Though there is an overall decline in the figures, a closer observation reveals that there was a marginal increase compared to previous years, in the share of usually employed persons in the sector in rural areas in 2003, 2007-08, and 2019-20. In urban areas, the trend was similar, but the increase was recorded in 2002, 2007-08 (females), and 2009-10 (males). Since 2019-20, the number of urban males and females working in the sector has been on the rise. The periods when the number of people working in the sector increased roughly coincide with some of the major economic events like the SARS outbreak & slow growth after the recession, the Global Financial Crisis (2007 to 2009), and the COVID-19 pandemic (2020 to 2022).
Share of Females has declined in the secondary sector
The secondary sector which includes manufacturing industries, mining & quarrying, construction, and utilities like water, electricity, etc. employs skilled professionals in industries like automotive and electronics to manual laborers involved in construction and production. While most of the Indian workforce in rural areas is still employed in the agricultural sector, many from urban areas are employed in the manufacturing sector. However, there has not been a significant change in the per 1000 number of people employed in the sector in urban areas. In rural areas, the number has increased gradually over the years. Between 1998 and 2021-22, the per 1000 male employees in the sector increased from 102 to 254 whereas female employees increased from 66 to 134. A decline in the employees in the sector, mainly females, is evident in 2000-2001, 2006, 2007 and in 2019-20. Between 2011-12 and 2017-18 for which data is not available for each year, a decline in female employees is seen in rural and urban regions.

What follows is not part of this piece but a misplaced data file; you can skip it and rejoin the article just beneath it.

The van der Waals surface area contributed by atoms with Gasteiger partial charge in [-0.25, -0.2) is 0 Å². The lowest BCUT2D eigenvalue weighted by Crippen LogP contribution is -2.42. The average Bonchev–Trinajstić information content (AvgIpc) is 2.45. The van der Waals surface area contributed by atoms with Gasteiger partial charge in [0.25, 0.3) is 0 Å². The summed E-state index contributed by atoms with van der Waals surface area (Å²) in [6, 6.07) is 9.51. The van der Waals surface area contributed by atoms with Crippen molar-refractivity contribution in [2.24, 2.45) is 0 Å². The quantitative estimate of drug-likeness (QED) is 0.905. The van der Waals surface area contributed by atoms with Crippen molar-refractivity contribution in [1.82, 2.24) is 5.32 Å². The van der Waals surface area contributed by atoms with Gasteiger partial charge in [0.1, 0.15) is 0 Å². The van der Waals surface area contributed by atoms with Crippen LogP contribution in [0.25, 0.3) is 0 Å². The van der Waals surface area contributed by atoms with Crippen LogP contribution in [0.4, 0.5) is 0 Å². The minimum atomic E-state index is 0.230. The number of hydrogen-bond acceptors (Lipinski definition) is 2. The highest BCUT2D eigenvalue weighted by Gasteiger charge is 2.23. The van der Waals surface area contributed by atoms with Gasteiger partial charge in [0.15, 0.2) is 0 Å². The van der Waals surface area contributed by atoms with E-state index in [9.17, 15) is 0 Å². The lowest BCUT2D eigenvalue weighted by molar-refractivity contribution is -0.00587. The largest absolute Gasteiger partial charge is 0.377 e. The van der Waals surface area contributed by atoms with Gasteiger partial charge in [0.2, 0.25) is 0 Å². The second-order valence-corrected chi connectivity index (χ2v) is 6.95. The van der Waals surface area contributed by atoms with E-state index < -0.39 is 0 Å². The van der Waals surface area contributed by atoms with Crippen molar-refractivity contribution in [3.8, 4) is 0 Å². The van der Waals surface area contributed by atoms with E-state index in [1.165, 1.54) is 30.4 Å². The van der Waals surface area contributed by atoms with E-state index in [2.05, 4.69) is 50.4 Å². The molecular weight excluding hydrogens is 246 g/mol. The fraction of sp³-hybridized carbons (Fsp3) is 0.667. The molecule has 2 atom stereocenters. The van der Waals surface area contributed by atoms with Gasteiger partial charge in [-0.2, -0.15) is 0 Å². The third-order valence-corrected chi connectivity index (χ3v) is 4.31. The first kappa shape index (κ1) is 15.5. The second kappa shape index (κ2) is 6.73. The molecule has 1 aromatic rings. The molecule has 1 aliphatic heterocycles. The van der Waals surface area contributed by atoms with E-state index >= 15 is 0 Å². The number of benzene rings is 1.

Share of urban women in tertiary sector is more than that of their male counterparts
The tertiary sector includes service-based industries like trade, hotel & restaurant, transport, storage, communication, and other services. The sector dominates India’s economy by contributing more than 50% of the GDP. While COVID-19 pandemic had an adverse impact on most sectors of the economy, the services sector was the worst affected.
In rural areas, the per 1000 distribution of usually employed in the Tertiary Sector has increased significantly between 1998 and 2021-22- from 141 to 237 in the case of males and from 49 to 108 in the case of females. However, the number of employees in the sector from rural areas was the highest in 2018-19 before falling in the subsequent year. As of 2021-22, the number of males in rural areas employed in the sector crossed the pre-pandemic levels, whereas the number of females has dropped even further. That is, more male employees in rural areas returned to the sector following the pandemic while the case was not the same for females.
However, in urban areas, the number of males employed in the sector has revolved around 600 while the number of females usually employed in the sector grew from 499 to 601 in the 25 years. In fact, the ratio of females in the sector crossed that of their male counterparts in 2017-18.
According to the data, more people in rural areas, irrespective of gender, are now shifting towards secondary and tertiary sectors. In urban areas, there has been a slight increase in the number of people usually employed in the primary sector in the last 3 years following the COVID-19 pandemic. At the time of the economic crisis, it was seen that more people went back to the primary sector for income. One recent example of this could be the pandemic-induced large-scale reverse migration to the rural parts of the country from cities & towns.